• Class I primary canines, class II permanent molars


  • Generalized severe plaque accumulation and calculus deposits on lingual surfaces of mandibular incisors
  • Multiple extensive carious lesions present. Large carious lesion is present on the mesial of the upper right second primary molar, which is mobile and sore to touch

Figure 2.1.2a–b. Pre-op intra-oral photos. A. Occlusal maxillary, B. occlusal mandibular


I. Diagnostic Tools

  • Bitewing radiographs (Figures 2.1.3a–b)
  • Panoramic radiograph (Figures 2.1.4)
  • It was not possible to obtain a maxillary right periapical radiograph given the patient’s discomfort.

Figure 2.1.3a–b. Pre-op bitewing radiographs. A. Right bitewing radiograph, B. Left bitewing radiograph


Figure 2.1.4. Pre-op panoramic radiograph


J. Differential Diagnosis


  • Odontogenic infection
  • Periorbital cellulitis


  • Insect bite


  • Sarcoma


  • Orofacial granulomatosis

K. Diagnosis and Problem List


  • Odontogenic infection

Problem List

  • Acute odontogenic infection presenting with cellulitis
  • Febrile illness
  • Behavior management difficulties
  • Untreated carious lesions in primary dentition
  • Lack of dental home
  • High caries risk (poor oral hygiene, cariogenic diet, extensive plaque accumulation, no dental home)

L. Comprehensive Treatment Plan

  • Admission to hospital for commencement of intravenous antibiotics and analgesics, and establishment of fluid balance (see Background Information 1).
  • Emergency treatment in the operating room for extraction of teeth and drainage of abscess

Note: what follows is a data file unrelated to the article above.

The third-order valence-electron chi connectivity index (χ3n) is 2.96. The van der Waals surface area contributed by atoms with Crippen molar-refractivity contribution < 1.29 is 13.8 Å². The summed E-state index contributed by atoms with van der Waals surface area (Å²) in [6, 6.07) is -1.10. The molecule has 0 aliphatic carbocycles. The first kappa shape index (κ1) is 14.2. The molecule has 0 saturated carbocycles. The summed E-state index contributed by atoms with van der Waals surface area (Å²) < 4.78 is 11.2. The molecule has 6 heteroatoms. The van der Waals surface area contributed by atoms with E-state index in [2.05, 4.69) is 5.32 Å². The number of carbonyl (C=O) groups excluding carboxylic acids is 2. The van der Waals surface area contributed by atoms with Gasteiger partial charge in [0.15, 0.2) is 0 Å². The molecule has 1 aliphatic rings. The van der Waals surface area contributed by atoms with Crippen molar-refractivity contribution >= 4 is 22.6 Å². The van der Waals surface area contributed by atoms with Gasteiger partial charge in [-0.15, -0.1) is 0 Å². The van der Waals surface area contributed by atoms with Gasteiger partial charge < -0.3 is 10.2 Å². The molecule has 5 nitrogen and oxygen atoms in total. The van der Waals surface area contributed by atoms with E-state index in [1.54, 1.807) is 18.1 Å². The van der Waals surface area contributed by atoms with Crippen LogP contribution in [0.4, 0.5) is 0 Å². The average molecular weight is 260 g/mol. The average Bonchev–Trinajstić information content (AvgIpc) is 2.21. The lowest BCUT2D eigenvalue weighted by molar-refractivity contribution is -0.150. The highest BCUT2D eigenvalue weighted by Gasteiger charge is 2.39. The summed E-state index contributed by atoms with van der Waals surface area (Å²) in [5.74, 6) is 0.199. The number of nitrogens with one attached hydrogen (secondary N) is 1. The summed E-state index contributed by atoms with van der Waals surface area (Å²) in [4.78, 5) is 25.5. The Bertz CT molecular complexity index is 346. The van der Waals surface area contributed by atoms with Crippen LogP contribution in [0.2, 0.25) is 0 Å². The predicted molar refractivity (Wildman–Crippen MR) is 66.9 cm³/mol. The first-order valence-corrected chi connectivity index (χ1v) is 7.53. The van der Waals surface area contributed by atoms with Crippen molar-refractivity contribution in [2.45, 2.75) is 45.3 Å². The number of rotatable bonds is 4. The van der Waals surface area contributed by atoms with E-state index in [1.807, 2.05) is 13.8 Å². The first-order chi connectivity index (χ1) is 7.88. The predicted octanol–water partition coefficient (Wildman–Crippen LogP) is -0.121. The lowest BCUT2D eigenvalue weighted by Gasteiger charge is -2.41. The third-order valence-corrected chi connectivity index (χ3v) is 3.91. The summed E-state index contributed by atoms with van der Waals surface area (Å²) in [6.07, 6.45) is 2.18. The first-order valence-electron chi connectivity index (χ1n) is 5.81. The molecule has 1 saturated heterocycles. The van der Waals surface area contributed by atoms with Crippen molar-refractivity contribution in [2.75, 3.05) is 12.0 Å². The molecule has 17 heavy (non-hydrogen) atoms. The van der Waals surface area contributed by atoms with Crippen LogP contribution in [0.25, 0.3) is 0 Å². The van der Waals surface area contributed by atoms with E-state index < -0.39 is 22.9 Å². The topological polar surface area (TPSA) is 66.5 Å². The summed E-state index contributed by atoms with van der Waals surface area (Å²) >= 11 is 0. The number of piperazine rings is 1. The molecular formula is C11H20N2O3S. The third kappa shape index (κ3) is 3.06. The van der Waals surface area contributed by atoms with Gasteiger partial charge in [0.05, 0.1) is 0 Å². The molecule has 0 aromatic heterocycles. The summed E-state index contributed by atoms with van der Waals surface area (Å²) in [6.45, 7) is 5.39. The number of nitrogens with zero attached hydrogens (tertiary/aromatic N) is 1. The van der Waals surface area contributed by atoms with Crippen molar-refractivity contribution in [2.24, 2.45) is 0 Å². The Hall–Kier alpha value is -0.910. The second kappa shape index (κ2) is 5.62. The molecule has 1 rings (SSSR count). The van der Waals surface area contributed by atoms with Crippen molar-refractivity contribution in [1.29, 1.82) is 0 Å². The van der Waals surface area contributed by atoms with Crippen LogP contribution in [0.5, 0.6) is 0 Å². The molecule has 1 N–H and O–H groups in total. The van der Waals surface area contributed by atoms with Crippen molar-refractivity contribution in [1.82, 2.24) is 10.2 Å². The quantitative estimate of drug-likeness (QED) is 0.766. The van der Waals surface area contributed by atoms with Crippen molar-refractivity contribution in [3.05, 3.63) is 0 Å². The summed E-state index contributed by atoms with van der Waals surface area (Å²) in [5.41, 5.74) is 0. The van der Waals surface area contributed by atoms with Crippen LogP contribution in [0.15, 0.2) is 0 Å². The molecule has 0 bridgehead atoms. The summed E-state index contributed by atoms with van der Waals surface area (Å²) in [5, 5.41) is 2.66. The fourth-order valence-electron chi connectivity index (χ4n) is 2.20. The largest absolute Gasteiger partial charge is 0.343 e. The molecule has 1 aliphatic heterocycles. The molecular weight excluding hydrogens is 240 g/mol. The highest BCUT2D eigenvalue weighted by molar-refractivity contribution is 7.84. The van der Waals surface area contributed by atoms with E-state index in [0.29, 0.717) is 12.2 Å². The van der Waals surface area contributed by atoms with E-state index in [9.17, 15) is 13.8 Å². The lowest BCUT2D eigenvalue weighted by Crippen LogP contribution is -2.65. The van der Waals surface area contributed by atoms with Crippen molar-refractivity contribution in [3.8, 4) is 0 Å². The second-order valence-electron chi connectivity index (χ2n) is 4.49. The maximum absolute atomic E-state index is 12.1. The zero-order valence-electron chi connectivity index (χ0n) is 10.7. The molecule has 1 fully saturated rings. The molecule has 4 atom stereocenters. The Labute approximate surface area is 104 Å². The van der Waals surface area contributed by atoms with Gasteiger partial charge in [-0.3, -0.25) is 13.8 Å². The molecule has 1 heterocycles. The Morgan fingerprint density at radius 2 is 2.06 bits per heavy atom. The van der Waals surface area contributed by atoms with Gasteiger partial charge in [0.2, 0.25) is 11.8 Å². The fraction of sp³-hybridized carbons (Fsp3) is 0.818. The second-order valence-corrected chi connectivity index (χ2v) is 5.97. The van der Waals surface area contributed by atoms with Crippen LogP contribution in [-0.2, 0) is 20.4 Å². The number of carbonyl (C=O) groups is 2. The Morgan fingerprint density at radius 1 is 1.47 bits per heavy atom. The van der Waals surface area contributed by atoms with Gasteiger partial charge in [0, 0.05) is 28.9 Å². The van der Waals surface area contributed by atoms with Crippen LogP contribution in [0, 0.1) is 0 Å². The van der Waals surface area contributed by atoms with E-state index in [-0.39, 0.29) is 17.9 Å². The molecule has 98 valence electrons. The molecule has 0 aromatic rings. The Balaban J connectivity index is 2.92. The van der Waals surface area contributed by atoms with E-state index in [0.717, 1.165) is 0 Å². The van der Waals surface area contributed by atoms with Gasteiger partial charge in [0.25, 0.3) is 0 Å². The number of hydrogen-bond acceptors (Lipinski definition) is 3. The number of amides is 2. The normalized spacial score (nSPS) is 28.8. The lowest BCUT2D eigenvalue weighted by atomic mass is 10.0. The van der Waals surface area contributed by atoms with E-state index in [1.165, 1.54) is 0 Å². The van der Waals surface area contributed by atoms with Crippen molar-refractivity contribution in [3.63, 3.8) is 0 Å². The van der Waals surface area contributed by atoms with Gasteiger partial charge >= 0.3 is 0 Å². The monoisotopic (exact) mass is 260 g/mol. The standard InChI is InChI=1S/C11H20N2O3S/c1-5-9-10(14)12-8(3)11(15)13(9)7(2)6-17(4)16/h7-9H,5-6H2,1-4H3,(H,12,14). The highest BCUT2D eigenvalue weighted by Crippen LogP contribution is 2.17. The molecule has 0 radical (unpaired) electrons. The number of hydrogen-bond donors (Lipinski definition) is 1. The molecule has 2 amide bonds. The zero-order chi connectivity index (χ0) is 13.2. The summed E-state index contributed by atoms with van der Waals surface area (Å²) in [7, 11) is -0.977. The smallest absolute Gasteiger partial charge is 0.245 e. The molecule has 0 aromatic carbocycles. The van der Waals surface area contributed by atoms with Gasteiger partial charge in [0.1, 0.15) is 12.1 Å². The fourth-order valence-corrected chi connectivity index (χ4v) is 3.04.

• Comprehensive treatment of other carious lesions
  • Establishment of a caries prevention plan

Management of Facial Infections
  • Serious infections should be treated quickly. While the removal of the cause of the infection may suffice in many circumstances, a large facial infection requires administration of antibiotics in appropriate dosage and route of administration.
  • Antibiotics may be given in much higher dosages intravenously rather than orally, achieving higher plasma concentrations. An antibiotic of sufficiently broad spectrum should be used initially when the exact nature of an infective organism is unknown or has yet to be determined. Microbiological laboratory culture and sensitivity take at least several days to weeks (in the case of anaerobic infections) to yield results and so prescription of antibiotics is usually empirical.
  • What antibiotic can the child tolerate in the oral form? Amoxicillin may be given three times a day with food, while penicillin VK may only be given on an empty stomach four times a day.
What to Do with the Tooth?
  • Removal of the cause of the infection must be the mainstay of any treatment plan. The difficulties in treating children arise due to problems with behavior management. It is impossible to drain an infection through the apices of a primary molar tooth.
  • Is there a collection of sub or supraperiosteal pus that needs to be drained? Most odontogenic infections in children of this age present as a cellulitis rather than an abscess, in which case there is little or no point in an incision and drainage. Fluctuant swellings usually indicate the presence of pus. Large submandibular swellings involving the first permanent molar may also require incision and drainage.
  • If there is a large volume of pus to drain, is an extra-oral incision necessary? Pus will not drain up. Large swellings in the mandible require an extraoral approach.
  • Consider what the child can cope with.
Should This Child Be Admitted?
  • As noted above, any serious infection in the head and neck will probably require admission to a hospital. Hospital admission allows post-operative observation of the patient, allows for the administration of intravenous antibiotics and fluids, and allows monitoring of any complications. Children should only be discharged when fluid intake is adequate and the signs of infection are resolving. Following surgery to the mouth, it is important not to over-hydrate children because they will not feel like taking anything orally, delaying discharge. Maintenance fluids should be kept overnight but then reduced as the child improves to encourage oral intake.
Complications of Infections in the Head and Neck